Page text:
Simultaneous Interpreting Delivery Platforms (SIDPs) became commonplace during the pandemic. But complaints, health concerns and even strikes among conference interpreters at some of the world’s top international institutions soon made the news. The new standard seeks to ensure that simultaneous interpreters can perform their jobs under reasonable and safe working conditions, so that the listeners can benefit as intended. But it does so in a unique, clear, and fresh way: the standard is not just about technology provided by platforms; it also addresses the responsibilities of various stakeholders and their interdependency, requiring them to work together to achieve compliance.
The standard committee identified three critical stakeholders:
- Speakers and signers
- Platform providers
All three stakeholders must follow the requirements to achieve compliance. For example, if a speaker does not use a proper microphone and creates poor sound, the platform provider cannot reproduce quality sound to the interpreter, compromising both the interpreter’s ability to work and the quality for the listener. This is the case even if the interpreter and the platform provider are otherwise compliant. The new standard gives interpreters, language service providers, platform providers, and international institutions the necessary leverage to require that speakers and signers work with proper equipment – addressing one of the biggest complaints in the industry.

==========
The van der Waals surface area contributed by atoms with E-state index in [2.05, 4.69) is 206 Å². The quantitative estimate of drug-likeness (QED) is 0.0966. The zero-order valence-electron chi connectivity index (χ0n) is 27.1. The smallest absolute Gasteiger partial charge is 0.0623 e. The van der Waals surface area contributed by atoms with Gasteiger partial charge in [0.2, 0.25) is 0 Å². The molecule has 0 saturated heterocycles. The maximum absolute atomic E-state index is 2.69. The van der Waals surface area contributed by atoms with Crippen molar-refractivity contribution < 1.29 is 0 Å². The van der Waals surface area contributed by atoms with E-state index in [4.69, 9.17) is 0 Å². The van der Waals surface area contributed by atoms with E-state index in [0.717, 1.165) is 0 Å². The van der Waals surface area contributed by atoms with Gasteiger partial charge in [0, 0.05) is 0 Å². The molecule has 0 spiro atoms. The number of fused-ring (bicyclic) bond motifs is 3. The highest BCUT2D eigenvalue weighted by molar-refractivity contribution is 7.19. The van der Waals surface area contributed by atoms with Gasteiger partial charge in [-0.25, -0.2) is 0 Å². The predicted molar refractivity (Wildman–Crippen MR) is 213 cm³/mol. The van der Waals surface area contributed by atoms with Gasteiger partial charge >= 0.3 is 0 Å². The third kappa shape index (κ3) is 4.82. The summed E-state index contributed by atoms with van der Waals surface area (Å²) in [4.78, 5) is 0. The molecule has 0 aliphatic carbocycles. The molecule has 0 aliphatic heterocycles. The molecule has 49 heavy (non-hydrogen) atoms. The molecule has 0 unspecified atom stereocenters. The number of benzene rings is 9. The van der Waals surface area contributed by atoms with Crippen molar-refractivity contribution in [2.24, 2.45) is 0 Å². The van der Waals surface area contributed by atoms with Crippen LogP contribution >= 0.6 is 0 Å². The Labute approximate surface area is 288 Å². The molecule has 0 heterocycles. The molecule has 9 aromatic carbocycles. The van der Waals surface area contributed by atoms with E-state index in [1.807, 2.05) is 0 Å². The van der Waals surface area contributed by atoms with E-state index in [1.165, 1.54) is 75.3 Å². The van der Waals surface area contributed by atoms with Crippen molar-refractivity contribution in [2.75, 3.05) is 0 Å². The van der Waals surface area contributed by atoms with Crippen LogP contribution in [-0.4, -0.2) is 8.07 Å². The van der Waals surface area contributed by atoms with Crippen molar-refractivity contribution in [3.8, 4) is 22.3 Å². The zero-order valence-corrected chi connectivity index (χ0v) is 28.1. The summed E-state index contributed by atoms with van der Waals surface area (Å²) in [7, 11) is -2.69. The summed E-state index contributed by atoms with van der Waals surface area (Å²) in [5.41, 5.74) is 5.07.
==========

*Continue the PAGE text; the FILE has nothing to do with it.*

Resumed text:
The standard addresses interface features and controls for interpreters across platforms, mimicking the consistency of standards for on-site hardware that professional conference interpreters are accustomed to. A live microphone in the broadcast world is indicated by the color red; yet many platforms use other colors. Such interface standards will provide consistency for interpreters working with different platforms.
While there has been a surge in the return to on-site events in recent months, remote interpreting platforms have a solid place in the market, with new players emerging as technology advances. They will continue to be needed for hybrid solutions as well as for new remote-only events, such as global town halls, that cannot be done on-site for practical reasons. Even fully on-site events need backup options due to the continued expected impact of global health or climate incidents.